Categories Press Release, Resources

New study reviews Finnish aquatic traditional knowledge

Reviews in Fish Biology and Fisheries, https://doi.org/10.1007/s11160-020-09619-7

The article says, study of aquatic traditional ecological knowledge has the potential to greatly enhance our understanding of ecosystem health.

A new study led by ICCA Consortium’s Council Member Dr. Tero Mustonen (Snowchange, ICCA Consortium Member) explored Finnish traditional knowledge related to waters and its implications for management reforms. Dr. Mustonen is the Consortium’s Council Member with special responsibility for Northern Europe and Russia.

The original research article has recently been published in Reviews in Fish Biology and Fisheries journal. The study particularly focused on the spawning locations of fish known through traditional knowledge which are often ignored by science-based assessments. 

Finnish lakes, rivers, the Baltic, and wetlands ecosystems are being surveyed, assessed, and studied using natural sciences and ecological data for a long time. The authors argued that this approach of stand-alone physical science is leaving out a key repository of information– the traditional knowledge of waters. 

As part of the study, the authors have reviewed three relevant lakes ranging from a small (Jukajärvi) to a large scale (Längelmävesi, Puruvesi). They have reviewed aspects, qualities, and depth of knowledge across Finland from mid-boreal ecosystems in Eastern Finland to the large Saimaa lake system to Western Finnish lakes. The review also looked into cultural indicators, baseline data from oral histories, linguistic diversity, and behavior of species on lakes based on traditional knowledge observations.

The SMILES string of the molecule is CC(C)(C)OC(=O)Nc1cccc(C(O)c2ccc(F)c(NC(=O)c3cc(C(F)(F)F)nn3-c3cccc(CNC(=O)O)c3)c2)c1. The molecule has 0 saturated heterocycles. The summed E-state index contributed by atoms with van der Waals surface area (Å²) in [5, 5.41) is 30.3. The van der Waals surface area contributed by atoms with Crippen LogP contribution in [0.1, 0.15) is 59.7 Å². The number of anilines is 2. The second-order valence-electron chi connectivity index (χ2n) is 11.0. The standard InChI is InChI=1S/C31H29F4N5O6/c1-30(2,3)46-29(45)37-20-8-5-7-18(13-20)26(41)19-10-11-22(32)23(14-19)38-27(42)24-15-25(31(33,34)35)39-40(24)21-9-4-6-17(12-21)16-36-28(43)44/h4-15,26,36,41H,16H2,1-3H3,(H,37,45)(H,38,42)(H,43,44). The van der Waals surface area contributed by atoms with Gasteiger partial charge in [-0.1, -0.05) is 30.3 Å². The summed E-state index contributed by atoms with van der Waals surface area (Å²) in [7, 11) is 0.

Based on the knowledge they have reviewed, the authors demonstrated a potentially reformative approach to aquatic assessments.

This kind of study has ‘the potential to greatly enhance our understanding of ecosystem health’ the article said. The article stressed the fact that Finnish traditional knowledge of waters has not been officially recognized in the way aquatic ecosystems are known, administered, and altered.

While interpreting the result of the study, the authors said that ‘in the context of climate and environmental crises Finnish traditional knowledge of waters, where it can still be found, is a crucial element in conveying messages of positive relations with ecosystems, long-term change, equity issues and more holistic relations to waters as co-living and co-inhabiting non-humans.’ 

Practical applications of such knowledge are many including restoration of ecosystems, and community-based monitoring using cultural, and linguistic indicators. Traditional ecological knowledge can also provide for more equitable dialogue with western science, the article noted.

However, it said, before stakeholders can embark on such a process, it must be acknowledged that ‘waters with their associated lifeforms and humans can co-exist, as they have co-existed for centuries before the large-scale transformation to a modern way of life that has dominated the ways of knowledge over the past century.’

REFERENCE
Mustonen, T., Huusari, N. How to know about waters? Finnish traditional knowledge related to waters and implications for management reforms. Rev Fish Biol Fisheries 30699–718 (2020). https://doi.org/10.1007/s11160-020-09619-7

Featured image: Puruvesi Winter Seiners, Winter 2020. Photo: Tero Mustonen/ Sncowchange